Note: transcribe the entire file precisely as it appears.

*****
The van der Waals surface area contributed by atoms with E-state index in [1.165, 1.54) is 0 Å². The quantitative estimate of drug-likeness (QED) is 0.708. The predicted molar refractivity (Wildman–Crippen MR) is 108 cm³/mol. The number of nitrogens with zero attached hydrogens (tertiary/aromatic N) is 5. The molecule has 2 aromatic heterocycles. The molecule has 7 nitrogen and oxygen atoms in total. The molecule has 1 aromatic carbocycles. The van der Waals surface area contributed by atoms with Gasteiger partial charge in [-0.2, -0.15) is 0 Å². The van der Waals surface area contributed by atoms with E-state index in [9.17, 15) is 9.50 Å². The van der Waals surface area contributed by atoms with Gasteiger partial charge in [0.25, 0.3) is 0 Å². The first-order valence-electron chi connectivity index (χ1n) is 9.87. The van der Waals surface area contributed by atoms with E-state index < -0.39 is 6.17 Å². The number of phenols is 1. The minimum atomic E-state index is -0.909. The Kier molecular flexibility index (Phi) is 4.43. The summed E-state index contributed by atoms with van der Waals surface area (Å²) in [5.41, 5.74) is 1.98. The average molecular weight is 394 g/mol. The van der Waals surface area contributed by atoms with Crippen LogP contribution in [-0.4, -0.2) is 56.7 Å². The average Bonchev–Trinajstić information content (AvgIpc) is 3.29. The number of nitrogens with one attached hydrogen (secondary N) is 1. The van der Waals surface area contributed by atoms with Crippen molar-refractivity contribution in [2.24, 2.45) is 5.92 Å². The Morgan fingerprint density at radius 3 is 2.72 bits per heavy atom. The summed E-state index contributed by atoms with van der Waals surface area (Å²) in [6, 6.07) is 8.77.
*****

The van der Waals surface area contributed by atoms with E-state index in [1.165, 1.54) is 0 Å². The quantitative estimate of drug-likeness (QED) is 0.708. The predicted molar refractivity (Wildman–Crippen MR) is 108 cm³/mol. The number of nitrogens with zero attached hydrogens (tertiary/aromatic N) is 5. The molecule has 2 aromatic heterocycles. The molecule has 7 nitrogen and oxygen atoms in total. The molecule has 1 aromatic carbocycles. The van der Waals surface area contributed by atoms with Gasteiger partial charge in [-0.2, -0.15) is 0 Å². The van der Waals surface area contributed by atoms with E-state index in [9.17, 15) is 9.50 Å². The van der Waals surface area contributed by atoms with Gasteiger partial charge in [0.25, 0.3) is 0 Å². The first-order valence-electron chi connectivity index (χ1n) is 9.87. The van der Waals surface area contributed by atoms with E-state index < -0.39 is 6.17 Å². The number of phenols is 1. The minimum atomic E-state index is -0.909. The Kier molecular flexibility index (Phi) is 4.43. The summed E-state index contributed by atoms with van der Waals surface area (Å²) in [5.41, 5.74) is 1.98. The average molecular weight is 394 g/mol. The van der Waals surface area contributed by atoms with Crippen LogP contribution in [-0.4, -0.2) is 56.7 Å². The average Bonchev–Trinajstić information content (AvgIpc) is 3.29. The number of nitrogens with one attached hydrogen (secondary N) is 1. The van der Waals surface area contributed by atoms with Crippen molar-refractivity contribution in [2.24, 2.45) is 5.92 Å². The Morgan fingerprint density at radius 3 is 2.72 bits per heavy atom. The summed E-state index contributed by atoms with van der Waals surface area (Å²) in [6, 6.07) is 8.77.